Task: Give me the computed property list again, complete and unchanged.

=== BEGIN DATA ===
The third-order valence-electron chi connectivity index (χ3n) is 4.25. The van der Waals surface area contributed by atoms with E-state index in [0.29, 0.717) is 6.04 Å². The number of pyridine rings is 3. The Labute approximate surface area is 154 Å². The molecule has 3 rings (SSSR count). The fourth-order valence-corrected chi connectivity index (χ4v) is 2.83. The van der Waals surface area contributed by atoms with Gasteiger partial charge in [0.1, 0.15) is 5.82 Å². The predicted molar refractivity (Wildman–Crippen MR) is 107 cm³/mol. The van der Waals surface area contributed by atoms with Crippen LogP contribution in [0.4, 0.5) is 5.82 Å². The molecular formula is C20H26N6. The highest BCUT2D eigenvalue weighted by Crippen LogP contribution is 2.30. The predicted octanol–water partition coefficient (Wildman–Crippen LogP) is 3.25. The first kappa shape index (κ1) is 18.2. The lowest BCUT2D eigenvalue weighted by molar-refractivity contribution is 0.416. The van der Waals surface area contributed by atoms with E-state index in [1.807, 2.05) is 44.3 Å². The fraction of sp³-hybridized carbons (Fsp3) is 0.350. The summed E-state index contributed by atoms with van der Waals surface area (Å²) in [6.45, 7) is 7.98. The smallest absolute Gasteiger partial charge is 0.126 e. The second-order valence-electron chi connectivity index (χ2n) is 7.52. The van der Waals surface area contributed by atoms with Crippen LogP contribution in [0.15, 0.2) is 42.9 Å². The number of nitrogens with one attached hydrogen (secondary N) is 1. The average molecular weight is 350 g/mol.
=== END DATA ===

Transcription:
The third-order valence-electron chi connectivity index (χ3n) is 4.25. The van der Waals surface area contributed by atoms with E-state index in [0.29, 0.717) is 6.04 Å². The number of pyridine rings is 3. The Labute approximate surface area is 154 Å². The molecule has 3 rings (SSSR count). The fourth-order valence-corrected chi connectivity index (χ4v) is 2.83. The van der Waals surface area contributed by atoms with Gasteiger partial charge in [0.1, 0.15) is 5.82 Å². The predicted molar refractivity (Wildman–Crippen MR) is 107 cm³/mol. The van der Waals surface area contributed by atoms with Crippen LogP contribution in [0.4, 0.5) is 5.82 Å². The molecular formula is C20H26N6. The highest BCUT2D eigenvalue weighted by Crippen LogP contribution is 2.30. The predicted octanol–water partition coefficient (Wildman–Crippen LogP) is 3.25. The first kappa shape index (κ1) is 18.2. The lowest BCUT2D eigenvalue weighted by molar-refractivity contribution is 0.416. The van der Waals surface area contributed by atoms with E-state index in [1.807, 2.05) is 44.3 Å². The fraction of sp³-hybridized carbons (Fsp3) is 0.350. The summed E-state index contributed by atoms with van der Waals surface area (Å²) in [6.45, 7) is 7.98. The smallest absolute Gasteiger partial charge is 0.126 e. The second-order valence-electron chi connectivity index (χ2n) is 7.52. The van der Waals surface area contributed by atoms with Crippen LogP contribution in [0.15, 0.2) is 42.9 Å². The number of nitrogens with one attached hydrogen (secondary N) is 1. The average molecular weight is 350 g/mol.